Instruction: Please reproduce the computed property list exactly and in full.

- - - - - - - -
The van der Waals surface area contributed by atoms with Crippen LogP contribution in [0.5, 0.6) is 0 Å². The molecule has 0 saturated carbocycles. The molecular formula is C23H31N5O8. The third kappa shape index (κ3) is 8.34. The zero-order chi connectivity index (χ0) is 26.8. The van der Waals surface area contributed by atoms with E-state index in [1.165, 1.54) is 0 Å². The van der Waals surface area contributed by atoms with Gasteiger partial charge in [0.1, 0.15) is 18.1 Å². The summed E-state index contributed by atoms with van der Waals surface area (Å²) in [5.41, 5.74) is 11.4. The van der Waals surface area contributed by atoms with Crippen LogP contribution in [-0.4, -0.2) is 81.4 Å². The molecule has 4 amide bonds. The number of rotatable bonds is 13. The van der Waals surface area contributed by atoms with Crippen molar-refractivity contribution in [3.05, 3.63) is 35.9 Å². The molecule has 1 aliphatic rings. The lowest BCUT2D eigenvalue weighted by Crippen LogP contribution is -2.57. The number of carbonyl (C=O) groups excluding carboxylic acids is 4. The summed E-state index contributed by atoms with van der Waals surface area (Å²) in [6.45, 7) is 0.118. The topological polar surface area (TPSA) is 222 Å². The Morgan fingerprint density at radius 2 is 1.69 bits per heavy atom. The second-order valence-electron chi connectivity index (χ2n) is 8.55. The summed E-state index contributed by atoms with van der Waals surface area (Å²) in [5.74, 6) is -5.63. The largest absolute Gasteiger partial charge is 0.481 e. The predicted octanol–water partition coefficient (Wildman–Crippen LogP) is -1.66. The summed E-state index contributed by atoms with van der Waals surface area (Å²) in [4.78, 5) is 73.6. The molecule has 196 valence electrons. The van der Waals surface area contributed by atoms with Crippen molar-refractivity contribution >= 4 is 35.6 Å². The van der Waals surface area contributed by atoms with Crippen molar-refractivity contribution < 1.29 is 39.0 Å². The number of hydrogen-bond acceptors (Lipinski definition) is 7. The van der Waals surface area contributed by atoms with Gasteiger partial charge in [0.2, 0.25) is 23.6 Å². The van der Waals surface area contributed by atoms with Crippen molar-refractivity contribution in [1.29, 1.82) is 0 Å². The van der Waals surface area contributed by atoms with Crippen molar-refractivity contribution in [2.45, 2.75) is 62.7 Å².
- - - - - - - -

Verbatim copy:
The van der Waals surface area contributed by atoms with Crippen LogP contribution in [0.5, 0.6) is 0 Å². The molecule has 0 saturated carbocycles. The molecular formula is C23H31N5O8. The third kappa shape index (κ3) is 8.34. The zero-order chi connectivity index (χ0) is 26.8. The van der Waals surface area contributed by atoms with E-state index in [1.165, 1.54) is 0 Å². The van der Waals surface area contributed by atoms with Gasteiger partial charge in [0.1, 0.15) is 18.1 Å². The summed E-state index contributed by atoms with van der Waals surface area (Å²) in [5.41, 5.74) is 11.4. The van der Waals surface area contributed by atoms with Crippen LogP contribution in [-0.4, -0.2) is 81.4 Å². The molecule has 4 amide bonds. The number of rotatable bonds is 13. The van der Waals surface area contributed by atoms with Crippen molar-refractivity contribution in [3.05, 3.63) is 35.9 Å². The molecule has 1 aliphatic rings. The lowest BCUT2D eigenvalue weighted by Crippen LogP contribution is -2.57. The number of carbonyl (C=O) groups excluding carboxylic acids is 4. The summed E-state index contributed by atoms with van der Waals surface area (Å²) in [6.45, 7) is 0.118. The topological polar surface area (TPSA) is 222 Å². The Morgan fingerprint density at radius 2 is 1.69 bits per heavy atom. The second-order valence-electron chi connectivity index (χ2n) is 8.55. The summed E-state index contributed by atoms with van der Waals surface area (Å²) in [5.74, 6) is -5.63. The largest absolute Gasteiger partial charge is 0.481 e. The predicted octanol–water partition coefficient (Wildman–Crippen LogP) is -1.66. The summed E-state index contributed by atoms with van der Waals surface area (Å²) in [4.78, 5) is 73.6. The molecule has 196 valence electrons. The van der Waals surface area contributed by atoms with Crippen molar-refractivity contribution >= 4 is 35.6 Å². The van der Waals surface area contributed by atoms with Crippen molar-refractivity contribution < 1.29 is 39.0 Å². The number of hydrogen-bond acceptors (Lipinski definition) is 7. The van der Waals surface area contributed by atoms with Gasteiger partial charge in [0.2, 0.25) is 23.6 Å². The van der Waals surface area contributed by atoms with Crippen molar-refractivity contribution in [1.29, 1.82) is 0 Å². The van der Waals surface area contributed by atoms with Crippen molar-refractivity contribution in [2.45, 2.75) is 62.7 Å².